I’m wondering if it’s possible to save manual annotations (class labels) I created in TWS to segment a volume. It seems like I can keep improving annotations while TWS is open, but they’re gone as soon as plugin is closed.
Hello @alxndrkalinin and welcome to the ImageJ forum!
The traces of TWS are simply ROIs, so you can save them by using the ROI manager.
Maybe I missing something obvious, but is there a way to propagate existing tracks from inside of TWS to ROI manager? I already have a bunch of tracks in TWS, but ROI manager doesn’t see them. Moreover, it seems like the only way to add a new track to both TWS class and ROI list is to separately add it to the ROI list and TWS class.
Any active trace in the Trainable Weka Segmentation can be added to the ROI Manager by pressing its Add [t] button or hitting T. After adding the trace to a class, you can click the entry in the trace list (e.g.
trace 0) to activate it, and then add it to the ROI manager.
Note that if the sole purpose is to keep the traced data for improving the training later (on the same or on a different image), you should use the Save data and Load data buttons in TWS.
Just as @alxndrkalinin did, I am struggling with the handling of ROI traces by the plugin. In my case I need to train on a stack of >10 slices with a very large number of ROI traces across the stack, plus I would like to test this with a relatively large set of features activated.
I’m away from office working on a MacBook with 8GB of RAM and the above combination results in a memory error from the plugin during training. Saving data is not an option either because I get the same out of memory error (possibly implying that the memory issue arises during feature extraction).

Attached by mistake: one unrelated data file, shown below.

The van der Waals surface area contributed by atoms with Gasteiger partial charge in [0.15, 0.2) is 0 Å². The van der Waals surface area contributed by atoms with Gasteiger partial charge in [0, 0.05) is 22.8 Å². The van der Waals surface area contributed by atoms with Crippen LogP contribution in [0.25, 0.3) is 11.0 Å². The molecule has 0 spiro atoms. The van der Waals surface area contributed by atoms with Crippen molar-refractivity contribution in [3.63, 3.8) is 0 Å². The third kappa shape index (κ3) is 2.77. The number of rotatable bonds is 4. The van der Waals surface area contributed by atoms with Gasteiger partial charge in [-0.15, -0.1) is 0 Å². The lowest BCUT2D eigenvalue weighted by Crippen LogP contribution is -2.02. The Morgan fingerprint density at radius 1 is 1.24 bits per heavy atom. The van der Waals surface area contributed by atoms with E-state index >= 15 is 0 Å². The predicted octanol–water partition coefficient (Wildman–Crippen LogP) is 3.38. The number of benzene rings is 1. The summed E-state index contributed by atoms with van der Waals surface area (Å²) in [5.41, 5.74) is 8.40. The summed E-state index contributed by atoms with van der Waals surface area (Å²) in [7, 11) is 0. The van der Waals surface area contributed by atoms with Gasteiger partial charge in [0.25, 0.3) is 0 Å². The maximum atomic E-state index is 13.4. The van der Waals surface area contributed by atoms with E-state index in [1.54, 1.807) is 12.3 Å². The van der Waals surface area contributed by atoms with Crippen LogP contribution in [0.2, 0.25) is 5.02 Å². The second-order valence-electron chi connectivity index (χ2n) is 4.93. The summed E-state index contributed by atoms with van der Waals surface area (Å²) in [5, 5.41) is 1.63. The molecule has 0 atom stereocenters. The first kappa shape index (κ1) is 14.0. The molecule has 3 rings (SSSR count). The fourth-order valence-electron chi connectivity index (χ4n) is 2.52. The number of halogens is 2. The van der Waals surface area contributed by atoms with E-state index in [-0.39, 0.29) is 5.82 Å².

To get around this I would like to prepare the ROI traces locally on my macbook and save them, transfer both the stack and saved traces to a remote machine with plenty of RAM, load them into the WEKA plugin on the remote machine (I use BackToMyMac) and train.
I learned from @imagejan’s post how to transfer traces to the ROI manager (btw it would be great to mention this possibility in the plugin wiki page). However, if one wants to repeat the training multiple times while changing the ensemble of features used, the whole process of re-assining ROIs from the ROI manager to each class becomes unduly long and prone to error. In my case it is particularly cumbersome as there is a time delay when operating on the remote machine.
In summary, I suggest adding a simple ‘save traces’/‘load traces’ command pair in the plugin GUI. New users like me might find it very intuitive and rely quite a bit on it!
Hi, did you figure out a way to efficiently save many traces for an image?
I take note. I will try to work on this as soon as I can.
Aside from saving traces, is there a way of importing ROIs from the ROI manager as traces/labels???
I’m using the ROI manager to interpolate rois, and at the moment, I’m clicking on each of the interpolated ROIs, and manually clicking “Add to Label” for each. I’m having to to this for 150 odd slices at a time, and it is frustratingly laborious.
So, can we transfer all ROis in the ROI manager to a classifier label?
I’ve started creating a Macro that still needs a bit optimization.
So far, I can open the saved ROIs and assign them again to the image, because there are commands that allow for that in Weka.
Yet, I am stuck to the point where the initial step of correlating labels and ROI creation in the first place is not yet possible using macros.
Indeed, I haven’t found a way to read the trace and assign ROI except doing [t],( which is even more painful, because when you put focus on Weka, [t] does not work, so instead, you’ll always have to do Ctrl+Shift+[t]).
The main routine is still manual:
- Create all class 1 ROIs in ROI manager using [t]
- Save them
- Delete everything and repeat for Class2
- Run macro that assigns ROI from .zip file to Weka traces
This is really not optimal since one loses the visual feedback of the traces.
I came to the conclusion that it was better to do all class 1 and all class2 separately, to avoid the pain of renaming every ROI immediately after hitting [t].